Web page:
What do you think is the best thing about living there?
The Netherlands is a country that takes pride in advancing sustainable and environmentally sound alternatives in all aspects of people’s lives. Biking everywhere and taking the train instead of driving, as well as a generally frugal lifestyle, is part of the Dutch way of living. Dutch people also strive to be tolerant and open-minded; they have managed to be so especially with respect to some topics such as sex, recreational drugs, politics, and religion. I like their relaxed and friendly attitude, especially in a town full of young people like Groningen. While the Netherlands has not been blessed with spectacular nature, there are lovely cities with canals full of ships and boats of all kinds, and narrow, picturesque houses that I find very romantic to stroll or bike by yearlong.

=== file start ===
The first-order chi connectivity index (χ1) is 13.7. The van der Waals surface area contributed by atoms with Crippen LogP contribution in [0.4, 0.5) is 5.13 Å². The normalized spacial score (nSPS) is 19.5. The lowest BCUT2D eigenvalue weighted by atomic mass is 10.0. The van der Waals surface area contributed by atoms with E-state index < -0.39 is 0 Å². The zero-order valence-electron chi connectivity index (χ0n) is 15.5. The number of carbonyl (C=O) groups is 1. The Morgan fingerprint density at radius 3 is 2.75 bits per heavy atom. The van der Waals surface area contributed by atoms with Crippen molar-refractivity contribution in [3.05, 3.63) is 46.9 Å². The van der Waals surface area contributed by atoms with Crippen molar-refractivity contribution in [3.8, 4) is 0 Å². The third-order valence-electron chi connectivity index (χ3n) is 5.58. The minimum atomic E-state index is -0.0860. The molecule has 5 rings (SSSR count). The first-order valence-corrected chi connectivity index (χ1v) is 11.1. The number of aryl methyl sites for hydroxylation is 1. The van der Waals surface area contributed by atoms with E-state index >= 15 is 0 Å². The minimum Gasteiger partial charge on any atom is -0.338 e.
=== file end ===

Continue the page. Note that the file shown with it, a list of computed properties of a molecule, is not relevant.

What would you most like to change?
From my daily life, I would like to see a radical change in the use of plastic, especially in the packaging industry. A family of four ends up producing an obscene amount of trash, even if you make a point of buying from the market and bringing your own bags and containers. Fortunately, this is slowly changing, and there is more awareness every day. More deeply, Europe in general, and the Netherlands is no exception, has some work to do examining their attitudes with respect to questions of race and other kinds of diversity, their colonial heritage, or the scandalous practices of the animal exploitation industry. People in the Netherlands take their comfortable standard of living for granted, and oftentimes fail to respond empathetically towards less fortunate situations. Again more trivially, I don’t quite care about Dutch cuisine. But since I cook my own food, this only becomes relevant when I go out to a restaurant.